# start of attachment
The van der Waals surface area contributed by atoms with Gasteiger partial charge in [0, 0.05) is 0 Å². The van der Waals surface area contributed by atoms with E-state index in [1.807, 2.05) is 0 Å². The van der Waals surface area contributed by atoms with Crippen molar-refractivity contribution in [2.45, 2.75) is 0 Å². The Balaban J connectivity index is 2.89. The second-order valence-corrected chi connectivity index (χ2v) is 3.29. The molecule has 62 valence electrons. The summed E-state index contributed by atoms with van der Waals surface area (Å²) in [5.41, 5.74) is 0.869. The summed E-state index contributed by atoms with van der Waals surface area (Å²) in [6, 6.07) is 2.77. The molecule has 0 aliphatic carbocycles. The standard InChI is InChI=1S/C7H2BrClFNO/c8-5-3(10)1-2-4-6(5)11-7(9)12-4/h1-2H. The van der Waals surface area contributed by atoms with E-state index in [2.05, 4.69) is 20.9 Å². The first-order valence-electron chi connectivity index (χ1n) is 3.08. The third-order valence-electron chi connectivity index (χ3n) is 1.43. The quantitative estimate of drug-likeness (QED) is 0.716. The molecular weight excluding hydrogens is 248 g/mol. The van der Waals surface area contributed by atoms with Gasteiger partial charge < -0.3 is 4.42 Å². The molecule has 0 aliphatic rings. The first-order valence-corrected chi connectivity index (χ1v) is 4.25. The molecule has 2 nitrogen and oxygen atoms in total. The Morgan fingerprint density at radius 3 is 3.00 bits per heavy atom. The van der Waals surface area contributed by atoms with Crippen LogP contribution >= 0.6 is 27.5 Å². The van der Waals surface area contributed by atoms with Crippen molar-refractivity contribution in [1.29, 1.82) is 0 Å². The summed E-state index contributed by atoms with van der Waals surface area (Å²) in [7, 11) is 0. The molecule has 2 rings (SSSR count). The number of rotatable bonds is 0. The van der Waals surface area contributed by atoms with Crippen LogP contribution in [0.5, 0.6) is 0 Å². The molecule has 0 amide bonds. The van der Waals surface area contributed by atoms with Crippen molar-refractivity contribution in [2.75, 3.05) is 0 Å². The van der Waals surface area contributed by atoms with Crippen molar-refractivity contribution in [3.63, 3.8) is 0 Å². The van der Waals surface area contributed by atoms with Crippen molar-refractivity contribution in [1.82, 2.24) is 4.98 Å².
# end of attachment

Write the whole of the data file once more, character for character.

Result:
The van der Waals surface area contributed by atoms with Gasteiger partial charge in [0, 0.05) is 0 Å². The van der Waals surface area contributed by atoms with E-state index in [1.807, 2.05) is 0 Å². The van der Waals surface area contributed by atoms with Crippen molar-refractivity contribution in [2.45, 2.75) is 0 Å². The Balaban J connectivity index is 2.89. The second-order valence-corrected chi connectivity index (χ2v) is 3.29. The molecule has 62 valence electrons. The summed E-state index contributed by atoms with van der Waals surface area (Å²) in [5.41, 5.74) is 0.869. The summed E-state index contributed by atoms with van der Waals surface area (Å²) in [6, 6.07) is 2.77. The molecule has 0 aliphatic carbocycles. The standard InChI is InChI=1S/C7H2BrClFNO/c8-5-3(10)1-2-4-6(5)11-7(9)12-4/h1-2H. The van der Waals surface area contributed by atoms with E-state index in [2.05, 4.69) is 20.9 Å². The first-order valence-electron chi connectivity index (χ1n) is 3.08. The third-order valence-electron chi connectivity index (χ3n) is 1.43. The quantitative estimate of drug-likeness (QED) is 0.716. The molecular weight excluding hydrogens is 248 g/mol. The van der Waals surface area contributed by atoms with Gasteiger partial charge < -0.3 is 4.42 Å². The molecule has 0 aliphatic rings. The first-order valence-corrected chi connectivity index (χ1v) is 4.25. The molecule has 2 nitrogen and oxygen atoms in total. The Morgan fingerprint density at radius 3 is 3.00 bits per heavy atom. The van der Waals surface area contributed by atoms with Crippen LogP contribution >= 0.6 is 27.5 Å². The van der Waals surface area contributed by atoms with Crippen molar-refractivity contribution in [1.29, 1.82) is 0 Å². The summed E-state index contributed by atoms with van der Waals surface area (Å²) in [7, 11) is 0. The molecule has 2 rings (SSSR count). The number of rotatable bonds is 0. The van der Waals surface area contributed by atoms with Crippen LogP contribution in [0.5, 0.6) is 0 Å². The molecule has 0 amide bonds. The van der Waals surface area contributed by atoms with Crippen molar-refractivity contribution in [2.75, 3.05) is 0 Å². The van der Waals surface area contributed by atoms with Crippen molar-refractivity contribution in [3.63, 3.8) is 0 Å². The van der Waals surface area contributed by atoms with Crippen molar-refractivity contribution in [1.82, 2.24) is 4.98 Å².